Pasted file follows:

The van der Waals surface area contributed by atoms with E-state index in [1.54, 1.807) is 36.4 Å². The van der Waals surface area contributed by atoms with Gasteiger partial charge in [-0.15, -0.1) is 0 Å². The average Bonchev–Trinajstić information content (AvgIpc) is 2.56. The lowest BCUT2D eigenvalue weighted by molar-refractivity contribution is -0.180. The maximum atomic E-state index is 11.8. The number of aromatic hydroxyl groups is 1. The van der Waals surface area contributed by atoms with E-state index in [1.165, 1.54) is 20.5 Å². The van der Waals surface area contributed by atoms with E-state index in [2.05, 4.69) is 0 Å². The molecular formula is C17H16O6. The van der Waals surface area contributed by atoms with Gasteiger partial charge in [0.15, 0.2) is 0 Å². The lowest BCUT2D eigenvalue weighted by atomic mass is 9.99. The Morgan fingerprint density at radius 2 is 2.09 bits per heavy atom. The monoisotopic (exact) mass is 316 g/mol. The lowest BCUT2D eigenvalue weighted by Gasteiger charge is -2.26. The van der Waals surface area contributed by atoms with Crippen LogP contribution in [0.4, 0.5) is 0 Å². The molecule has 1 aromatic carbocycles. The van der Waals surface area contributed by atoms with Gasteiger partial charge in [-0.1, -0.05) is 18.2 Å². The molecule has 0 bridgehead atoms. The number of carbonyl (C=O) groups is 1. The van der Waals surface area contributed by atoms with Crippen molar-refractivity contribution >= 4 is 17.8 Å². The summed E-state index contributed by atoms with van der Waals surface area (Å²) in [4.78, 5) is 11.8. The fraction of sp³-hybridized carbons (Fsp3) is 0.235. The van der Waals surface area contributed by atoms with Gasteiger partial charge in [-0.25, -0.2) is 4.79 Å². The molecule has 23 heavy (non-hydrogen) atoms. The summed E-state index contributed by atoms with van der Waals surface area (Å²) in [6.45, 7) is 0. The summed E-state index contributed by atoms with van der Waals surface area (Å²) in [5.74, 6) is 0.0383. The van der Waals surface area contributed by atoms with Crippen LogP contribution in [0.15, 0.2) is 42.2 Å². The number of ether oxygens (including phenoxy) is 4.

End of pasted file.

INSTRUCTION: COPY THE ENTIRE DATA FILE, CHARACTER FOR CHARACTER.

The van der Waals surface area contributed by atoms with E-state index in [1.54, 1.807) is 36.4 Å². The van der Waals surface area contributed by atoms with Gasteiger partial charge in [-0.15, -0.1) is 0 Å². The average Bonchev–Trinajstić information content (AvgIpc) is 2.56. The lowest BCUT2D eigenvalue weighted by molar-refractivity contribution is -0.180. The maximum atomic E-state index is 11.8. The number of aromatic hydroxyl groups is 1. The van der Waals surface area contributed by atoms with E-state index in [1.165, 1.54) is 20.5 Å². The van der Waals surface area contributed by atoms with E-state index in [2.05, 4.69) is 0 Å². The molecular formula is C17H16O6. The van der Waals surface area contributed by atoms with Gasteiger partial charge in [0.15, 0.2) is 0 Å². The lowest BCUT2D eigenvalue weighted by atomic mass is 9.99. The Morgan fingerprint density at radius 2 is 2.09 bits per heavy atom. The monoisotopic (exact) mass is 316 g/mol. The lowest BCUT2D eigenvalue weighted by Gasteiger charge is -2.26. The van der Waals surface area contributed by atoms with Crippen LogP contribution in [0.4, 0.5) is 0 Å². The molecule has 1 aromatic carbocycles. The van der Waals surface area contributed by atoms with Gasteiger partial charge in [-0.1, -0.05) is 18.2 Å². The molecule has 0 bridgehead atoms. The number of carbonyl (C=O) groups is 1. The van der Waals surface area contributed by atoms with Crippen molar-refractivity contribution >= 4 is 17.8 Å². The summed E-state index contributed by atoms with van der Waals surface area (Å²) in [4.78, 5) is 11.8. The fraction of sp³-hybridized carbons (Fsp3) is 0.235. The van der Waals surface area contributed by atoms with Gasteiger partial charge in [-0.25, -0.2) is 4.79 Å². The molecule has 23 heavy (non-hydrogen) atoms. The summed E-state index contributed by atoms with van der Waals surface area (Å²) in [6.45, 7) is 0. The summed E-state index contributed by atoms with van der Waals surface area (Å²) in [5.74, 6) is 0.0383. The van der Waals surface area contributed by atoms with Crippen LogP contribution in [0.15, 0.2) is 42.2 Å². The number of ether oxygens (including phenoxy) is 4.